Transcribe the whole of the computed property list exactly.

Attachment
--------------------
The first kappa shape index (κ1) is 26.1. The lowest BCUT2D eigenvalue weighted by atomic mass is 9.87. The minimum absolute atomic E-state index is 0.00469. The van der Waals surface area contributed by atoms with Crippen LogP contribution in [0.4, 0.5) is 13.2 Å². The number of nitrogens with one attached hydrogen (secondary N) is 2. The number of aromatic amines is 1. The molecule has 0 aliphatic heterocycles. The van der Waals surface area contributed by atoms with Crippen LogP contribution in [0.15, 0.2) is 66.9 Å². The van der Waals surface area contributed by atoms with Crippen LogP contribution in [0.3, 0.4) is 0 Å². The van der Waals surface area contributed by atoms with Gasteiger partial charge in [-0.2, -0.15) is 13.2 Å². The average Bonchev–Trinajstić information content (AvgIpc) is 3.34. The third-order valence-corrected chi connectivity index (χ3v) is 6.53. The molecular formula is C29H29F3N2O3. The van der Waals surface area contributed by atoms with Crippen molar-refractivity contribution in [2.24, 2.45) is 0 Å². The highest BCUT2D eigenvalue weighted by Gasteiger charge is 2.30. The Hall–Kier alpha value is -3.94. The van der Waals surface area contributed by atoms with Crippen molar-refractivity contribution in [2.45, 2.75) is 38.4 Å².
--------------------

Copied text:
The first kappa shape index (κ1) is 26.1. The lowest BCUT2D eigenvalue weighted by atomic mass is 9.87. The minimum absolute atomic E-state index is 0.00469. The van der Waals surface area contributed by atoms with Crippen LogP contribution in [0.4, 0.5) is 13.2 Å². The number of nitrogens with one attached hydrogen (secondary N) is 2. The number of aromatic amines is 1. The molecule has 0 aliphatic heterocycles. The van der Waals surface area contributed by atoms with Crippen LogP contribution in [0.15, 0.2) is 66.9 Å². The van der Waals surface area contributed by atoms with Crippen LogP contribution in [0.3, 0.4) is 0 Å². The van der Waals surface area contributed by atoms with Gasteiger partial charge in [-0.2, -0.15) is 13.2 Å². The average Bonchev–Trinajstić information content (AvgIpc) is 3.34. The third-order valence-corrected chi connectivity index (χ3v) is 6.53. The molecular formula is C29H29F3N2O3. The van der Waals surface area contributed by atoms with Crippen molar-refractivity contribution in [2.24, 2.45) is 0 Å². The highest BCUT2D eigenvalue weighted by Gasteiger charge is 2.30. The Hall–Kier alpha value is -3.94. The van der Waals surface area contributed by atoms with Crippen molar-refractivity contribution in [2.45, 2.75) is 38.4 Å².